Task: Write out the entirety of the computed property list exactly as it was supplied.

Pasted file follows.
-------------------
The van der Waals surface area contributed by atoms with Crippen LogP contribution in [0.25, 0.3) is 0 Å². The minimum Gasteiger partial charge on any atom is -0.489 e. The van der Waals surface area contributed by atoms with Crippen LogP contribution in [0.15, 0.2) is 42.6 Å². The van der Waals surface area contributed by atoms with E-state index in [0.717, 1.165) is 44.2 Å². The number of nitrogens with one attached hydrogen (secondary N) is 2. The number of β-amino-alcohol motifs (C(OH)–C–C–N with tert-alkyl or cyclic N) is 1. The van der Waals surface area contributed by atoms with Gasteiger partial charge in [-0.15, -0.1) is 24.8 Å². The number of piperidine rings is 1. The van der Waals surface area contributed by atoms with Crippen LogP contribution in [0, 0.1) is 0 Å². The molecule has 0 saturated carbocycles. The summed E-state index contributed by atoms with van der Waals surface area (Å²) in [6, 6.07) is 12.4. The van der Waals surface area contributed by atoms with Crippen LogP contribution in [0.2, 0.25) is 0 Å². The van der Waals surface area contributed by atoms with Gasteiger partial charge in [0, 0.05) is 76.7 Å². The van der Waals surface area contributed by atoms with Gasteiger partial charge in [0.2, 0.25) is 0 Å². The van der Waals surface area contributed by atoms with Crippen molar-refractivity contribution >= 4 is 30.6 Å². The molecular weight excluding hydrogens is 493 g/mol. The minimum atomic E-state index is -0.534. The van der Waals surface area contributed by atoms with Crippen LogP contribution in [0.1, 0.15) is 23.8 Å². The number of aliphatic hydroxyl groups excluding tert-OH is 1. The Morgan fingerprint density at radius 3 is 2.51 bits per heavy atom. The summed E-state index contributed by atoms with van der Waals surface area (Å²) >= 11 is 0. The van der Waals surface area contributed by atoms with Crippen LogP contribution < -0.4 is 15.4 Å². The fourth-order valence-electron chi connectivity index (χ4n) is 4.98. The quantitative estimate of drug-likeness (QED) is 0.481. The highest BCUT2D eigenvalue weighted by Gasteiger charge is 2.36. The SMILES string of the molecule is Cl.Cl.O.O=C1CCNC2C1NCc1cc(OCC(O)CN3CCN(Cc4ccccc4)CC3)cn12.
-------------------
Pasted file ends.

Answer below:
The van der Waals surface area contributed by atoms with Crippen LogP contribution in [0.25, 0.3) is 0 Å². The minimum Gasteiger partial charge on any atom is -0.489 e. The van der Waals surface area contributed by atoms with Crippen LogP contribution in [0.15, 0.2) is 42.6 Å². The van der Waals surface area contributed by atoms with E-state index in [0.717, 1.165) is 44.2 Å². The number of nitrogens with one attached hydrogen (secondary N) is 2. The number of β-amino-alcohol motifs (C(OH)–C–C–N with tert-alkyl or cyclic N) is 1. The van der Waals surface area contributed by atoms with Gasteiger partial charge in [-0.15, -0.1) is 24.8 Å². The number of piperidine rings is 1. The van der Waals surface area contributed by atoms with Crippen LogP contribution in [0, 0.1) is 0 Å². The molecule has 0 saturated carbocycles. The summed E-state index contributed by atoms with van der Waals surface area (Å²) in [6, 6.07) is 12.4. The van der Waals surface area contributed by atoms with Crippen LogP contribution in [0.2, 0.25) is 0 Å². The van der Waals surface area contributed by atoms with Gasteiger partial charge in [0, 0.05) is 76.7 Å². The van der Waals surface area contributed by atoms with Gasteiger partial charge in [0.2, 0.25) is 0 Å². The van der Waals surface area contributed by atoms with Crippen molar-refractivity contribution >= 4 is 30.6 Å². The molecular weight excluding hydrogens is 493 g/mol. The minimum atomic E-state index is -0.534. The van der Waals surface area contributed by atoms with Crippen LogP contribution in [0.1, 0.15) is 23.8 Å². The number of aliphatic hydroxyl groups excluding tert-OH is 1. The Morgan fingerprint density at radius 3 is 2.51 bits per heavy atom. The summed E-state index contributed by atoms with van der Waals surface area (Å²) >= 11 is 0. The van der Waals surface area contributed by atoms with Crippen LogP contribution < -0.4 is 15.4 Å². The fourth-order valence-electron chi connectivity index (χ4n) is 4.98. The quantitative estimate of drug-likeness (QED) is 0.481. The highest BCUT2D eigenvalue weighted by Gasteiger charge is 2.36. The SMILES string of the molecule is Cl.Cl.O.O=C1CCNC2C1NCc1cc(OCC(O)CN3CCN(Cc4ccccc4)CC3)cn12.